Bosh wasn't the only one who reverted to a familiar role in the victory.

Wade, who also had been unhappy with a reduced role late in recent games, was the Heat's closer Thursday. He scored eight of his 20 points in the fourth quarter and also hounded Kobe Bryant into an 8-of-21 shooting performance. Bryant returned to the court after the game and spent nearly 90 minutes working on shots.

And whereas Bosh set the early tone and Wade finished strong, James was the facilitator who quietly flirted with a triple double, finishing with 19 points, nine assists and eight rebounds.

But for much of the game, Bosh was the best player on the court.

Bosh's production was sporadic during the Heat's losing streak, and the seven points he scored against Portland matched his season low. It was immediately after that game on Tuesday when Bosh complained about not getting the ball enough and not being used the way "a big" is supposed to be used.

After Wednesday's practice, Bosh toned down his complaints and placed more blame and responsibility on himself for his recent struggles within the offense. The way Bosh chose to express his frustrations didn't sit particularly well with some of his teammates and coaches.

Those comments placed even more scrutiny on Bosh.

"When you ask for the ball and get it, you have to do something with it, and Chris did it," Wade said. "We know he wants the ball more, and now we've figured out more areas where he can be effective. This lets us know that he's ready, he wants to win and he wants the ball. He's not shying away from it."

Spoelstra's staff had been reviewing film of Bosh's games in Toronto, where he averaged a career-high 24 points and 11 rebounds last season with the Raptors before signing with Miami in free agency. Spoelstra made tweaks Thursday to meet Bosh halfway, but Bosh also made adjustments.

Was Thursday's showing an aberration, or did it establish a new level of expectation for Bosh?

"I take the mentality that I have to prove something every day," Bosh said. "Tomorrow and Saturday, I'm going to prove the same thing. You keep proving yourself, and the next day you do it again. It's just believing in myself and making plays. I can do that with the best of them."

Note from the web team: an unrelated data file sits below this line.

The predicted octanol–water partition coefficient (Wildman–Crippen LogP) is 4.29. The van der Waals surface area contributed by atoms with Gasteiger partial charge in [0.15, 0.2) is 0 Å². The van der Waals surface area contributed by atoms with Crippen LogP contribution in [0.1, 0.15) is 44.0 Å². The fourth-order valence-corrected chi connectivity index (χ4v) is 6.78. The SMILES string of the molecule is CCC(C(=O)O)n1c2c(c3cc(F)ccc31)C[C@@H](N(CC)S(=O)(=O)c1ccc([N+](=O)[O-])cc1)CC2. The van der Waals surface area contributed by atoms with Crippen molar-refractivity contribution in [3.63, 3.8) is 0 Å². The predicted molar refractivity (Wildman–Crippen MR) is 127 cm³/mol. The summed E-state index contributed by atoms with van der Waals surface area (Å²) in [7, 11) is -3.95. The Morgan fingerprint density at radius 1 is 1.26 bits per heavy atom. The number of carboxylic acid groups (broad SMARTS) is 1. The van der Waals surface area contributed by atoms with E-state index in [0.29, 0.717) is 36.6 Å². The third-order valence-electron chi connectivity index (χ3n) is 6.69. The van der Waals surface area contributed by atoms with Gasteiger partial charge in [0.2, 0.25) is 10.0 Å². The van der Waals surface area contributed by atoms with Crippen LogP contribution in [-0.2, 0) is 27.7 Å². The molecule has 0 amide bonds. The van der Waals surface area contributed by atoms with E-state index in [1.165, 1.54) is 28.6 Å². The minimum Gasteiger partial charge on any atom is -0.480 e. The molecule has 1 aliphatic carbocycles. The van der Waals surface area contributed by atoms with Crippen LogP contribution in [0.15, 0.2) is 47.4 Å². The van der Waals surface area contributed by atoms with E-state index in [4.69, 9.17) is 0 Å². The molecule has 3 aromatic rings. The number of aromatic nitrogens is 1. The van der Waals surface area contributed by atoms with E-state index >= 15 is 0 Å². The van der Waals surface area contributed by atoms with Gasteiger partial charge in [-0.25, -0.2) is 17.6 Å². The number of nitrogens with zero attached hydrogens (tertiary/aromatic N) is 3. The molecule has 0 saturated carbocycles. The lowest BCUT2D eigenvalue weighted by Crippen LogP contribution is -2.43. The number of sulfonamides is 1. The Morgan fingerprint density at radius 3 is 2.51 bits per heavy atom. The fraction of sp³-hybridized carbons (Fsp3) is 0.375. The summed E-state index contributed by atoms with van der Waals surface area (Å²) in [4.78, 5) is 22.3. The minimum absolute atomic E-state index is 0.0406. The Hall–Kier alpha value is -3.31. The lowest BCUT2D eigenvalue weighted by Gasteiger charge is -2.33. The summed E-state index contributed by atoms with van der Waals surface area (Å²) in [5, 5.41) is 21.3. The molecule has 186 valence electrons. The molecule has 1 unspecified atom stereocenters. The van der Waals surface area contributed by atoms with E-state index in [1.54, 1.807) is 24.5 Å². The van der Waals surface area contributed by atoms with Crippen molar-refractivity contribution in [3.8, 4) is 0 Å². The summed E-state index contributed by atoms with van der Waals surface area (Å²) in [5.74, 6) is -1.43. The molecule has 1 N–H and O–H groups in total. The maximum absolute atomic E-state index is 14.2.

Dimes past: Feb. 15 | 16 | 17 | 18 | 23 | 24 | 25 | 28| March 1 | 2 | 3 | 4 | 4-6 | 7 | 8 | 9 | 10

2. Marion Keeps Mavs On Winning End

By Tim MacMahon
ESPNDallas.com

Marion

It's probably not a coincidence that the Dallas Mavericks played perhaps their most dominant half of the season less than 24 hours after coach Rick Carlisle called his team the most offensive four-letter word in the NBA.

There certainly wasn't anything "soft" about the Mavs' performance in the first two quarters, when they set a season high for points in a half (72), kicked the New York Knicks' butts on the boards (25-14) and played suffocating defense (34.2 field-goal percentage allowed) while roaring to a 21-point lead.

Folks who have watched the Mavs all season weren't surprised that the Knicks managed to make it somewhat interesting, but at least the Mavs never let their lead get in jeopardy. Amare Stoudemire scored 24 of his 36 points in the second half, but New York never got closer than 11 points.

Nobody deserves more credit for displaying guts and grit than Shawn Marion, who played an awesome all-around game a night after taking a ribs-hurting tumble into a cameraman, courtesy of a flagrant foul by New Orleans' Marco Bellineli. Marion had 22 points (10-of-15 shooting) and eight rebounds in 29 minutes and helped harass Carmelo Anthony into an off night (18 points on 5-of-15 shooting).

Marion was one of three Mavs who scored more than 20 points, joining Dirk Nowitzki and Jason Terry as they continued a trend of beautiful offensive basketball that was interrupted by a rough road trip.

Read the rest at ESPN Dallas »

3. Daily Dime Live

Zach Harper, TrueHoop bloggers, ESPN.com's NBA crew and DDL regulars hold forth and give their in-game opinions on all topics throughout Thursday's slate in Daily Dime Live.